On the surface, the idea of visiting an old warehouse district may not sound very interesting. But once we were standing in front of Hamburg’s historic Speicherstadt, it was easy to see why this unique area is so popular.
For over a thousand years, Germany has been a commanding force in Europe. Germany sits at the crossroads of several different (and important) trading routes. To this day, commerce and trade is an incredibly important part of the German export-based economy. Visitors to Germany frequently come to Bavaria or the Black Forrest looking a fairy tale experience: medieval villages, half-timber houses, beer and bratwurst. There’s plenty of that to go around. However, there’s more to Germany than Grimm fairy tales.
World War I and World War II took a devastating toll on Germany and many war sites are now important monuments. As a country, Germany doesn’t shy away from these difficult topics. Germany has the best preserved, best marketed and most thorough collection of UNESCO World Heritage Sites in the world. Germany has thoughtfully evaluated its contributions to world culture and has systematically preserved those sites all of humanity to enjoy.
Having been around the world many times, Germany is a country we keep visiting again and again. For us, there’s just so much to see and do in Germany! Here are a few of our favorite German experiences.
“We’re going to take a horse-drawn carriage across the ocean.” I stared at Laura in disbelief. She repeated herself. I had to admit that I was baffled at what kind of experience we would actually have once we reached the Wadden Sea on Germany’s northern coast.
The beauty of Lubeck, Germany, is complemented by divine food, great shopping, and a proud history still visible across the city today. With so much to offer, this northern German city is not to be missed, even if you’re short on time.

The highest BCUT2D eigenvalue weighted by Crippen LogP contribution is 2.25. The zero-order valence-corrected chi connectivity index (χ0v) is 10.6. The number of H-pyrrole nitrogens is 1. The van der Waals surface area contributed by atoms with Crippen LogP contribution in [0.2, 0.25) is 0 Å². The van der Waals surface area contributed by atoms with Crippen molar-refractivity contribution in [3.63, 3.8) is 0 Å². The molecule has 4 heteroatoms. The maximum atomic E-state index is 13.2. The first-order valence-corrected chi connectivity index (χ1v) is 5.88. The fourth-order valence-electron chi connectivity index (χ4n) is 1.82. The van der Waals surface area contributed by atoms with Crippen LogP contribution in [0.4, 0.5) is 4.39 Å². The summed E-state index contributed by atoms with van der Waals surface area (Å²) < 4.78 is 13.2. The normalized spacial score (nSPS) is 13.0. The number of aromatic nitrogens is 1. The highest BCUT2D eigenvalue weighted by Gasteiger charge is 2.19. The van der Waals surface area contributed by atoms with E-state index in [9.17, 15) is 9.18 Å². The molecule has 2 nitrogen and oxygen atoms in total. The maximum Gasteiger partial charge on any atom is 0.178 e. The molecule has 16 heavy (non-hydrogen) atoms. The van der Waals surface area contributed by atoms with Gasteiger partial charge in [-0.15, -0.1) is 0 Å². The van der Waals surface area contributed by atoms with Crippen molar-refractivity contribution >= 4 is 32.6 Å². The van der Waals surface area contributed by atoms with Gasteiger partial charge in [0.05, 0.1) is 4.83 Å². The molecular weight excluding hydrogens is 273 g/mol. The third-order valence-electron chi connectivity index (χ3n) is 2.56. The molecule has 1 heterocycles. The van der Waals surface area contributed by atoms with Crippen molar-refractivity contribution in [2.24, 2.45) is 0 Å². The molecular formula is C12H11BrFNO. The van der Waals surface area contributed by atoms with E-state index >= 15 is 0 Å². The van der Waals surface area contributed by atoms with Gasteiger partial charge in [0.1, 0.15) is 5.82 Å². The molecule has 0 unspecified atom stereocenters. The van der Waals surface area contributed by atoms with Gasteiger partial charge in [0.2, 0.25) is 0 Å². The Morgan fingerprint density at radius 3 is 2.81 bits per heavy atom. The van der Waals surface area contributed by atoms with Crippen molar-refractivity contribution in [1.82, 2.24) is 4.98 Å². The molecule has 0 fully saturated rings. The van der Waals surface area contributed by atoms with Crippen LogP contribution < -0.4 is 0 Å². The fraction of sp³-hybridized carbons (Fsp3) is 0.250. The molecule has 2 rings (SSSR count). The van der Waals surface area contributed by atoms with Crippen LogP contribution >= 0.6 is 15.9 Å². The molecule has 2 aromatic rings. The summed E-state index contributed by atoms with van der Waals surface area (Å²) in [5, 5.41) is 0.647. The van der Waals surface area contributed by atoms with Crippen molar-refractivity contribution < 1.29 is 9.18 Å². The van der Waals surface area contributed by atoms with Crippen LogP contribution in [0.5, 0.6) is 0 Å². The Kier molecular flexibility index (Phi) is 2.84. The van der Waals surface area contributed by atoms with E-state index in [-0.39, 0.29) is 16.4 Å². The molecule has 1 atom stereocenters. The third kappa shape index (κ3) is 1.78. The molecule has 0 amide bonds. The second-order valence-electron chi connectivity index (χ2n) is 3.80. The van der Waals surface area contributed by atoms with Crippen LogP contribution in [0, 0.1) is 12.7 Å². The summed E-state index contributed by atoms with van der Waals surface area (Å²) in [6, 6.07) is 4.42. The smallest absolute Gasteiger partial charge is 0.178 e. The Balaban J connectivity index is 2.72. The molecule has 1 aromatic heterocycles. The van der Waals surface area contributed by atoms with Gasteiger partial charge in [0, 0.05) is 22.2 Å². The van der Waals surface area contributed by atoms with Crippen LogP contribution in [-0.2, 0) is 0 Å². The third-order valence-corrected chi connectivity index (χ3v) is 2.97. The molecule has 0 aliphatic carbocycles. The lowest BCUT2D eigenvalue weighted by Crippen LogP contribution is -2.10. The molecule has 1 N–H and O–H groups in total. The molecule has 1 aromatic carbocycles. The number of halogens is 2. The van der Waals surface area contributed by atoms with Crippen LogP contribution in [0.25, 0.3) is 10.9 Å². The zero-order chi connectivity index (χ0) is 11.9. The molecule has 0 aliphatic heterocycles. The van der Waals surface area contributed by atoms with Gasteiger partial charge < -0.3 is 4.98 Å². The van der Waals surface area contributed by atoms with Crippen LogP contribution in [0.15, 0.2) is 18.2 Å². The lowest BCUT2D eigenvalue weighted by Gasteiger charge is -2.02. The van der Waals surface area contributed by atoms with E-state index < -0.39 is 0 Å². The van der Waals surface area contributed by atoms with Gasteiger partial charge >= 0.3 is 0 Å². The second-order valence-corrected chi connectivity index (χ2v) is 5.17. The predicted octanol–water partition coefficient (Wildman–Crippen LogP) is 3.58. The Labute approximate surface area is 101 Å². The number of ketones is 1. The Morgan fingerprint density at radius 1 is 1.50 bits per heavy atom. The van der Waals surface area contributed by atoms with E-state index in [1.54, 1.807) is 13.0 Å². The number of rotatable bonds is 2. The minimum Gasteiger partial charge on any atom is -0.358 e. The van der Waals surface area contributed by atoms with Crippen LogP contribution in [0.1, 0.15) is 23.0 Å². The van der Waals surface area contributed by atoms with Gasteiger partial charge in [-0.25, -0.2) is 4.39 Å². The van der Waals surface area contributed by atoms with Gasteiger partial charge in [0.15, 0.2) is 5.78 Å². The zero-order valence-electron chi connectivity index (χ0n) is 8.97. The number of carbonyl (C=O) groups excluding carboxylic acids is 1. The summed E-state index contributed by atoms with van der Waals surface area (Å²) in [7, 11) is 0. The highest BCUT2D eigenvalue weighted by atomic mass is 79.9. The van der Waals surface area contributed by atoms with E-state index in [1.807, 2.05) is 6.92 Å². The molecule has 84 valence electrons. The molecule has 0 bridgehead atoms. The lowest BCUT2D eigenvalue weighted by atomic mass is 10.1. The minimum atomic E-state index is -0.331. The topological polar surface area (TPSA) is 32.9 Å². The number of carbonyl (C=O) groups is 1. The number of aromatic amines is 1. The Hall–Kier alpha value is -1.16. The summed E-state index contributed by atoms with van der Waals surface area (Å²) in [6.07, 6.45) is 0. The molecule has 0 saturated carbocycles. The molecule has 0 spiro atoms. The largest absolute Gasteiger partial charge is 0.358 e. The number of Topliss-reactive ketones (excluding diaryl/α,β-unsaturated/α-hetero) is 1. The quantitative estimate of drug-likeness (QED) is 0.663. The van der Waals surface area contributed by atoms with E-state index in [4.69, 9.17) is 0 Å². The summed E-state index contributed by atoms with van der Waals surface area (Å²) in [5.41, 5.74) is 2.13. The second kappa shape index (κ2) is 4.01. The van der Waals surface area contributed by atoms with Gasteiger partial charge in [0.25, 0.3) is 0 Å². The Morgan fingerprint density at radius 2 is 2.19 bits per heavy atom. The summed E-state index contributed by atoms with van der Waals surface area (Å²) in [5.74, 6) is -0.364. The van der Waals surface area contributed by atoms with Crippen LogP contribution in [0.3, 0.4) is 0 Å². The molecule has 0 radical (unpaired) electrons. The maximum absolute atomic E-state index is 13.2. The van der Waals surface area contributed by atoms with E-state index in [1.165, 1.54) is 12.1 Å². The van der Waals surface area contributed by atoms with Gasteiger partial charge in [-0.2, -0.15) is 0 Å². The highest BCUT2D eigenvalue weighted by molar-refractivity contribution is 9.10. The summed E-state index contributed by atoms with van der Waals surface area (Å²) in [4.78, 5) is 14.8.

In the center of Bremen’s Old Town stands the most perfect building in Germany. At least as far as we’re concerned.
In October 1517, a young theologian posted 95 theses on a church door in Germany. His name was Martin Luther and his actions changed the world. Today, the Martin Luther pilgrimage sites in Germany draw visitors from around the world.
In the frigid winter of 1999, I visited Nuremberg for the first time. From my first walk down the Koenigstrasse, I was smitten. That first trip was the beginning of my love affair with this historical city – a love affair that continues to this day. The city is extremely photogenic, so I can’t resist
Germany’s relationship with Jewish history is painful. But this is not that story. This is the remarkably unlikely story of one of Europe’s greatest treasures hidden for centuries. This is the story of a history lost – and rediscovered under unlikely circumstances. This is the story, the legend, of the Erfurt Treasure and the Old
The Romantic Road. Those three words conjure up images of fairy tales and charming little villages. For years, despite numerous trips to Germany, I’ve avoided what is arguably the best known holiday route in the world. I had a lot of preconceptions about the Romanic Road – some were true and some were just legends.
Like ghosts in the mist, white hooded bodies move silently through the 200 year old wooden structure. The dense fog strangles the senses as sight and sound are distorted. Slowly, the bodies pace back and forth. The only noise is the faint trickle of water. These pilgrims come to the Keltenbad spa (or Celtic Bath)
Weimar, Germany is a town with an identity crisis. On one hand, it is a town deeply rooted in the Romantic Classical period. On the other hand, it is progressive, modern and gave birth to the Bauhaus movement. The dual traditions – Classical Weimar and the Weimar Bauhaus – are both recognized as separate UNESCO